Grade Expectations and Student Evaluation of Teaching

By Millea, Meghan; Grimes, Paul W. | College Student Journal, December 2002 | Go to article overview

Grade Expectations and Student Evaluation of Teaching


Millea, Meghan, Grimes, Paul W., College Student Journal


Promotion and tenure decisions are often linked to student evaluations of teaching. Previous studies show that some teachers try to influence student evaluation scores by "watering-down" course content and lowering grading standards. This study examines the links between course rigor and grades to evaluation scores. The results indicate that the level of difficulty does not affect evaluations, but grades and evaluations are positively correlated. Grades were measured as expected grades, which include the students' current grades and expected future grades. By examining both components, grading standards are disentangled from student attitudes. The results show current grades positively affect evaluations, while pessimistic attitudes toward future grades negatively influence evaluations. These results suggest that faculty do not have to "water-down" their courses and that they can positively influence their evaluations by addressing negative student attitudes about forthcoming coursework.

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Faculty whose teaching effectiveness are measured by student evaluations are often suspicious of the motivations underlying their students' responses. These concerns are evident in Birnbaum's (2000) survey of college faculty. He found that 65 percent of surveyed faculty believed that higher grading standards would have a negative effect on students' evaluations. Seventy-two percent of the survey respondents admitted to "watering down" their courses as an attempt to increase evaluation scores. Goldman's (1985) earlier study of student behavior confirms these perceptions, finding that 70 percent of students indicated that their expected grade influenced teacher evaluations.

Researchers have often examined these links between student evaluations of teaching (SETs), course rigor, and grades. While the empirical associations between the level of course difficulty and evaluations are mixed (Cohen, 1981; Sixbury and Cashin, 1995; Clayson and Haley, 1990), the literature indicates that grades and evaluations are consistently positively correlated (Feldman, 1976; Stumpf and Freedman, 1979; Cohen, 1981; Marsh and Dunkin 1992). Although some studies link actual grades earned with evaluations (Marlin and Niss, 1980; Goldman, 1985), others correlate expected grades with evaluation scores (Seiver, 1983; Powell, 1977; Goldberg and Callahan, 1991; Feldman, 1997; Greenwald and Gillmore, 1997). However, both specifications of grades consistently result in a positive correlation between student grades and evaluation scores. Considering that Grimes (2002) found Principles of Economics students consistently overestimated their test performance, one would expect that students' optimism would inflate their teacher evaluation scores.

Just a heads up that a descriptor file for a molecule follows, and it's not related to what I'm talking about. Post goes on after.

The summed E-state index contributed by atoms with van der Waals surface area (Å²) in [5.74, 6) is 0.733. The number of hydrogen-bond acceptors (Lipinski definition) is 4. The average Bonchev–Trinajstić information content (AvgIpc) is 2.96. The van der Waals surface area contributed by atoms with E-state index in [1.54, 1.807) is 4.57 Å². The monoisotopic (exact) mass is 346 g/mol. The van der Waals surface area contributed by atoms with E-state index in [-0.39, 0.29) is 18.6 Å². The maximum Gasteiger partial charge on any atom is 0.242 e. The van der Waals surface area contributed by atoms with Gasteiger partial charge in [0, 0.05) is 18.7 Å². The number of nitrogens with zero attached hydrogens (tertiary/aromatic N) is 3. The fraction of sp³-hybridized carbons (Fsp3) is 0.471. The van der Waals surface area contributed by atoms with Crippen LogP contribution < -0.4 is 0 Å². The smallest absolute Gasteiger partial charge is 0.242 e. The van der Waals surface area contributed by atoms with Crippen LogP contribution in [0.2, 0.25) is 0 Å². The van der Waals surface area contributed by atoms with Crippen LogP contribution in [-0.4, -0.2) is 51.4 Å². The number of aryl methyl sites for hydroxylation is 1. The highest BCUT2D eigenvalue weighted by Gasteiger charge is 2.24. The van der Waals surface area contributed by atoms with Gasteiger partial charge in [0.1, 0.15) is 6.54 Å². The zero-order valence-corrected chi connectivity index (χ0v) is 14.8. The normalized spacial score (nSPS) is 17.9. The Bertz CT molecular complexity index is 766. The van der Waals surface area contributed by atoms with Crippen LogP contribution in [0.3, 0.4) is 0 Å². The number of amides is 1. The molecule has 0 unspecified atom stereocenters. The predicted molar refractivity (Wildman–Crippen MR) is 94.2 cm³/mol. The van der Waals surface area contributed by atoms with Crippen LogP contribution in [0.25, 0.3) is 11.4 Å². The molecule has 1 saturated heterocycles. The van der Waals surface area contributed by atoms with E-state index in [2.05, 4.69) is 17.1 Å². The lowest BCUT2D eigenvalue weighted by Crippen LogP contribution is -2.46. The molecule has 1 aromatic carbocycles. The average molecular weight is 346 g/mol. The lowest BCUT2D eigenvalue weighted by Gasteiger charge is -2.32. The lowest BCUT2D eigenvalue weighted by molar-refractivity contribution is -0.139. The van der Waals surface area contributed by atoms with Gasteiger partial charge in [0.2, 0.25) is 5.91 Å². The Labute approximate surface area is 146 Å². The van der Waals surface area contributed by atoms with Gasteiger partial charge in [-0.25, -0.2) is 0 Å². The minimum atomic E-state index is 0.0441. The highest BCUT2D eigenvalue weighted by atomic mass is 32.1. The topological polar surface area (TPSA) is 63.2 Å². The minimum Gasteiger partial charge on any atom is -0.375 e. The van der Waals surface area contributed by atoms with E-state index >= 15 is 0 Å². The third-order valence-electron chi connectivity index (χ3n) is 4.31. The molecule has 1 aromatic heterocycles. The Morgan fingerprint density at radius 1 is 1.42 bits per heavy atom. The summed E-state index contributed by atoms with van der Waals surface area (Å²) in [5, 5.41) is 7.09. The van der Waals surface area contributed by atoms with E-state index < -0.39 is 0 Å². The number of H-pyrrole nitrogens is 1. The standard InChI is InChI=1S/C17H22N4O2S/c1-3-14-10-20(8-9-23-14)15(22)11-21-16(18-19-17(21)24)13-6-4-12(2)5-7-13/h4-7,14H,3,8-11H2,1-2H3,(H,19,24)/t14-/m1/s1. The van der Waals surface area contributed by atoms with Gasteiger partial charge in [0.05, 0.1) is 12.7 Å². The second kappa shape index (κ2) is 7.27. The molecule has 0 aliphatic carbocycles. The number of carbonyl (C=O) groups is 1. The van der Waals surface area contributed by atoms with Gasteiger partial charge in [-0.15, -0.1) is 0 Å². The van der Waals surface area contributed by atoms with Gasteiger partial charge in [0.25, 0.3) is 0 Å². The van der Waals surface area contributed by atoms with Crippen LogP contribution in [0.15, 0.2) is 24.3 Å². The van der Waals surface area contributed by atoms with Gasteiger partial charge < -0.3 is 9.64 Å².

At most colleges and universities, SETs are typically given before all graded assignments for a course have been completed; therefore, in practice student responses take into account their expected grades, which includes both current actual grades and expected performance on remaining work. If students have optimistic (pessimistic) expectations, they may respond with higher (lower) SET scores. In this study, we examine teaching evaluations by college students near the end of a semester prior to the last midterm exam to determine how student expectations influence SET scores. Our empirical model controls for both the grade-to-date and the attitudes of students towards an upcoming test.

DATA

This study examines student evaluations of a Principles of Macroeconomics section at Mississippi State University (MSU). MSU is a public Land Grant institution; it is the largest university in the state, enrolling over 16,500 full-time students. These students come from all fifty states and 68 foreign countries. Eighteen percent of the student body is African American, 53.5 percent are male, the average age is 23.7 years, the average undergraduate GPA is 2. …

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